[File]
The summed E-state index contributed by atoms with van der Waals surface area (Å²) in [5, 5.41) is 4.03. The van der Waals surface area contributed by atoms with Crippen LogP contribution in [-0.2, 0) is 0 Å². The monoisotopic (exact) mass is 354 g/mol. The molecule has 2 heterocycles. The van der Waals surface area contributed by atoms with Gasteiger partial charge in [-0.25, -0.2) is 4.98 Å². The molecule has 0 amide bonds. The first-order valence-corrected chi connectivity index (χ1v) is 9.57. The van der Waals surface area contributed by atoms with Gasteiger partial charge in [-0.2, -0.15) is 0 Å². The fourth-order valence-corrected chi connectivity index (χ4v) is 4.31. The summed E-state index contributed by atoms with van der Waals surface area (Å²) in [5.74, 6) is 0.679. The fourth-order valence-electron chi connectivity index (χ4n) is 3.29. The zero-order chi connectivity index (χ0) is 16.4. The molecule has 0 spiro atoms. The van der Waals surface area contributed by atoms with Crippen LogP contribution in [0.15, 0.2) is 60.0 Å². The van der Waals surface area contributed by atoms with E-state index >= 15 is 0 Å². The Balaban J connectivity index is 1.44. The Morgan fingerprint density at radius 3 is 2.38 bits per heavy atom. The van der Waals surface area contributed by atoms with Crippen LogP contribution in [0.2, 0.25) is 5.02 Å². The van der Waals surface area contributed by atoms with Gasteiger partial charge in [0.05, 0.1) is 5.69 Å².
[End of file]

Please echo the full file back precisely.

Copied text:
The summed E-state index contributed by atoms with van der Waals surface area (Å²) in [5, 5.41) is 4.03. The van der Waals surface area contributed by atoms with Crippen LogP contribution in [-0.2, 0) is 0 Å². The monoisotopic (exact) mass is 354 g/mol. The molecule has 2 heterocycles. The van der Waals surface area contributed by atoms with Gasteiger partial charge in [-0.25, -0.2) is 4.98 Å². The molecule has 0 amide bonds. The first-order valence-corrected chi connectivity index (χ1v) is 9.57. The van der Waals surface area contributed by atoms with Gasteiger partial charge in [-0.2, -0.15) is 0 Å². The fourth-order valence-corrected chi connectivity index (χ4v) is 4.31. The summed E-state index contributed by atoms with van der Waals surface area (Å²) in [5.74, 6) is 0.679. The fourth-order valence-electron chi connectivity index (χ4n) is 3.29. The zero-order chi connectivity index (χ0) is 16.4. The molecule has 0 spiro atoms. The van der Waals surface area contributed by atoms with Crippen LogP contribution in [0.15, 0.2) is 60.0 Å². The van der Waals surface area contributed by atoms with E-state index >= 15 is 0 Å². The Balaban J connectivity index is 1.44. The Morgan fingerprint density at radius 3 is 2.38 bits per heavy atom. The van der Waals surface area contributed by atoms with Crippen LogP contribution in [0.2, 0.25) is 5.02 Å². The van der Waals surface area contributed by atoms with Gasteiger partial charge in [0.05, 0.1) is 5.69 Å².